Not only are the character’s appearances stereotypical, but so too is their dialogue, filled with stock phrases and cliches designed to match the aesthetics of their speakers. From Scott having to, “pack seven kimonos for 48 hours in Boston” to Christy being called a, “happy fella” by the show announcer, after winning the best-in-breed competition, it feels like neither of these characters get to move forward, that they are forever stuck in a rut. However, if the film does have one shining moment to advance its homosexual characters, it is at the very end of the film, when Sherri Ann and Christy (who are closeted throughout the movie’s entirety) begin to kiss uncontrollably, in front of an entire arena of dog fanatics. Perhaps placing this scene near the film’s climax, is Guest’s attempt to illustrate that as the 20th century comes to an end, so too should the taboos that surround homosexuality.

    Secondly, Best In Show does an interesting job of depicting just how imperfect the ‘perfect couple’ really is. The characters, Meg and Hamilton, are a prosperous couple that both have jobs practicing law, and seem to be in the middle of the yuppies transition into the impending 21st century. The couple’s only success in the film seems to be that of their careers, with their personal relationship being one of high stress, with lots of competition and tumultuousness. At one point in the film, they recall the time they first met, stating that they had seen each other at law school, but actually met at separate Starbucks, with Hamilton growing the courage to cross the street in order to talk to Meg. Thinking back, Hamilton remarks that he was drinking a grande espresso upon their first encounter (which Meg found quite sexy), but quickly states that he now drinks ‘chai tea latte soy milk,’ as he has recently become lactose intolerant (much to Meg’s disappointment). This exchange perfectly illustrates how much these middle aged yuppies lives have changed since they first met.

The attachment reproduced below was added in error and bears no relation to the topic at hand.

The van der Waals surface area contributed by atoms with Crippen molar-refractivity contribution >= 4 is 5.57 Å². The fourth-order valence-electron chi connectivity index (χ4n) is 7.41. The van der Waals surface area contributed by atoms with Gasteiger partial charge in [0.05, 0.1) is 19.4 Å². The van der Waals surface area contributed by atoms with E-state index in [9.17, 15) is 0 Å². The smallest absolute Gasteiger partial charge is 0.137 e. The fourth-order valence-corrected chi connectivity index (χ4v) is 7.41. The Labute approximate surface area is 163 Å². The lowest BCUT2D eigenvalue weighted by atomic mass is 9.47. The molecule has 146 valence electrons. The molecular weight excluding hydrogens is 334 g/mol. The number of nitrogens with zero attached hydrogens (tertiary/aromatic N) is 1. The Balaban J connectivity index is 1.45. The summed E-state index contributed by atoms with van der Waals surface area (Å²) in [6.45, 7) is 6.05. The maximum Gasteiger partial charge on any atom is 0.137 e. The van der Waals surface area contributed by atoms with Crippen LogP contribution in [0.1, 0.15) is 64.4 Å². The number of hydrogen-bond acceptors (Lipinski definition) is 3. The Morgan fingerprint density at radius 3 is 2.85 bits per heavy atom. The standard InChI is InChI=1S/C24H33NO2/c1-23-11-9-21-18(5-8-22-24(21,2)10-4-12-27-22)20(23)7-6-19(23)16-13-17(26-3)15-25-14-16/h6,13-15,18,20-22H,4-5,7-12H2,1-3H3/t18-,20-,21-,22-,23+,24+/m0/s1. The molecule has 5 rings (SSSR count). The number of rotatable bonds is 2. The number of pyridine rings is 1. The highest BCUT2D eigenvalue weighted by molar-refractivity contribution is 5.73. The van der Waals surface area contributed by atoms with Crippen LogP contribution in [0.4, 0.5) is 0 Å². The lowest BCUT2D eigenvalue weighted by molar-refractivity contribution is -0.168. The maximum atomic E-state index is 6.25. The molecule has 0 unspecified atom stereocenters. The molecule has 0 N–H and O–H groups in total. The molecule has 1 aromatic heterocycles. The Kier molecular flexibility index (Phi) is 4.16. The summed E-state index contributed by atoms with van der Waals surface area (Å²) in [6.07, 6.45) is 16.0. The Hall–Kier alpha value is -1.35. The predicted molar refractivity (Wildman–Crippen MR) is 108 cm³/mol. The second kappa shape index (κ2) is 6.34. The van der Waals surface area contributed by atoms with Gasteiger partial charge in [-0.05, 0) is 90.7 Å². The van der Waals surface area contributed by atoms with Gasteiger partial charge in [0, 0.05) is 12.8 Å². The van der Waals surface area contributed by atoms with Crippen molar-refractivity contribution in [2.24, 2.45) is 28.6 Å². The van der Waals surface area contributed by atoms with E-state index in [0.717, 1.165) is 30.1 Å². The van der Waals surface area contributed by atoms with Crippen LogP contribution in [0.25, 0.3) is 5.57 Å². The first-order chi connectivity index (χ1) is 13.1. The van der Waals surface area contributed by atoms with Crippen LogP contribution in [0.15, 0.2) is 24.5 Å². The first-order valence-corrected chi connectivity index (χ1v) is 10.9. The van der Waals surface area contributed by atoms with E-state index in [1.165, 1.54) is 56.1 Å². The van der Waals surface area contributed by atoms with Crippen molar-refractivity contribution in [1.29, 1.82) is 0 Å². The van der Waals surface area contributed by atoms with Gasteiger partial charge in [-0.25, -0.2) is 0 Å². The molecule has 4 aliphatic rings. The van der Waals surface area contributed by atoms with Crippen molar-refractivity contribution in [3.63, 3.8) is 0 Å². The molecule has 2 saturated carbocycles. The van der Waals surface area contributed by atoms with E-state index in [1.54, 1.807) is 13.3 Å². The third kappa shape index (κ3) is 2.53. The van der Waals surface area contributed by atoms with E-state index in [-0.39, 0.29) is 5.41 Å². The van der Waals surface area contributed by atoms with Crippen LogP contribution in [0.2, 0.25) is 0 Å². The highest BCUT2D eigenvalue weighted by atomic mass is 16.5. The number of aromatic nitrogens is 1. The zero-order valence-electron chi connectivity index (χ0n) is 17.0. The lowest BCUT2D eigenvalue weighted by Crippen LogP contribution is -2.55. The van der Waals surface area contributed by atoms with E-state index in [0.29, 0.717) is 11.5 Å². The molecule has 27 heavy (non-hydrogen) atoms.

For instance, Hamilton’s development of lactose intolerance is almost the equivalence of erectile dysfunction in the parallel world of yuppies. In the end, Meg and Hamilton seem to have been written to show the evolution of the yuppie; turning the young urban professional of the past, into the Starbucks-drinking, bohemian yuppie of today. It is through these characters, that Guest shows the audience that money certainly cannot buy happiness, and uses them as an opportunity to laugh at the absurdity of the world they inhabit. Surprisingly enough, Best In Show is able to tackle major issues in both society and film, all while managing to generate big laughs along the way.

    It is interesting to take a look back to the turning point of the 21st century, and reflect on how much the social issues of the times have changed since then. Though we have not completely solved the problems surrounding ethics in filmmaking, or social issues, it is still fascinating to see where Guest believed the general public could move towards, all through the use of mockumentary film.


    Best In Show. Dir. Christopher Guest. Perf.

    Christopher Guest, Eugene Levy, Catherine O’Hara, Michael McKean, John Michael Higgins, Jane Lynch, Jennifer Coolidge, Parker Posey, Michael Hitchcock. Warner Bros. , 2000. DVD. Nichols, Bill.

    “Why Are Ethical Issues Central to Documentary Filmmaking?. ” Introduction to documentary. Bloomington: Indiana University Press, 2001. 9, 13.